Are You a Man or a Chicken?

Next up in the Secret Weapons of Web Design series – Web Page Layout.  Did you know your site visitors are not reading every line of your beautiful prose?  It’s true, we as humans tend to act more like chickens when it comes to reading websites.  We pick and pluck, scan and skip.  Next post I’ll share the secrets of how to layout and design your web pages for maximum impact with your visitors.

Is your Customer Service Policy Killing your Business?

How important is customer service to your business?  Well one person you could ask is Tony Hsieh, Founder and CEO of Zappos.  Zappos is known for its focus and attention on customer service.  The media is full of stories about it and how they have built their multi-million dollar business by providing an outstanding experience to their customers.   Or, you could ask the CEO of the “Company X”  that I just cancelled service with and get a completely different answer.

Overall, the idea is the same–get customers in and make it hard for them to leave.  Now one way to do that is tune in to the customer’s needs, keep them happy, and work with them when they are not a la Zappos. 

Another way to go a la “Company X” is to REALLY make it hard for them to leave… as in it takes 20 minutes in an online chat because there is no other way to contact the site.  Then pitch several value offers for something you have already said you don’t want before finally allowing you to cancel.  BTW–My favorite one is the “let me give you a month free to decide”.  This actually means “let me see if I can make you forget about this for a month and get a couple of more billing charges because you are distracted”. 

My point is, and there is a point, as a business owner, its critical to put some serious thought and planning to your customer services policies.  No doubt the bad customer service I experienced with Company X was functioning exactly as it was designed to and  bringing  the company some extra income from people that were too busy and distracted to actually cancel or ask for customer service.  Not illegal or unethical but certainly not cultivating raving fans that want to tell all their friends either.   In today’s social media and instant information age, can you really afford to have a bad customer service report go viral on you?  The cost to inattention here can kill your business!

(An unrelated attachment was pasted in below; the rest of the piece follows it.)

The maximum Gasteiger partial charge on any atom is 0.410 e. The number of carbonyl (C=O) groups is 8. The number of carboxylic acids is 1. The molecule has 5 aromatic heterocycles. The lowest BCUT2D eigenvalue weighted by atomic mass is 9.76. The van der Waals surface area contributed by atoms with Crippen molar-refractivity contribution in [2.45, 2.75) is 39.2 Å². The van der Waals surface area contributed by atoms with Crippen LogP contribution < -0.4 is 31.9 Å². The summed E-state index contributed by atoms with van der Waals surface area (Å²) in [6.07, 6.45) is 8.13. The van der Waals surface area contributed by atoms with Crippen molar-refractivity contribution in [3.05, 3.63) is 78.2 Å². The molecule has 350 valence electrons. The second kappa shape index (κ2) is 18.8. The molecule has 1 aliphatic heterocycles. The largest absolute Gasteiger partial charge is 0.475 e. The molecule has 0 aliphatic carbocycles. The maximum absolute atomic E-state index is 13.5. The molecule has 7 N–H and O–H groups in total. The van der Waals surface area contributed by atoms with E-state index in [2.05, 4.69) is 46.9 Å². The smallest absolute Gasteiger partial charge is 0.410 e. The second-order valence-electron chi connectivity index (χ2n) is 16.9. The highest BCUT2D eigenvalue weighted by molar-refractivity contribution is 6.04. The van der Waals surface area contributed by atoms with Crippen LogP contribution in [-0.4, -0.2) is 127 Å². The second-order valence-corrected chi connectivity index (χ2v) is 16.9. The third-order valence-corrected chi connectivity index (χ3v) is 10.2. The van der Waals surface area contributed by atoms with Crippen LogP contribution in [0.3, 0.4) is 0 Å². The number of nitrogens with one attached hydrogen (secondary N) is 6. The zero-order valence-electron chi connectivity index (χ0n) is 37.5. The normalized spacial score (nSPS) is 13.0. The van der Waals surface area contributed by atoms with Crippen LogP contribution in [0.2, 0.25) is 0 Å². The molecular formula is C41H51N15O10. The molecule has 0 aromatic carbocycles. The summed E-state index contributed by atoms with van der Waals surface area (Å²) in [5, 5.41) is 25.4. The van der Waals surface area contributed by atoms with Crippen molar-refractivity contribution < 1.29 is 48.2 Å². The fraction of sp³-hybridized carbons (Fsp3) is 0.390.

So where do you start when designing your customer service policy?  The best place to start is with your own experience and throw in a little research:

  1. Make a list of your best and worst customer service experiences.  What do they have in common?  What kind of experience do you want your customers to have? Cast the vision for what you want to create.
  2. What steps can you take to replicate (or avoid)  these experiences in your own customer service policy? Do some research and see what other companies you respect are doing.
  3. Write your customer service policy and post it on your website.   As an added bonus, the search engines like to see that you have policies and terms.  It helps them identify you as a legitimate business which can translate into more SEO love.

In the end, it all comes down to what experience you want to create for your customers and business… and what you are willing to do to provide that for them.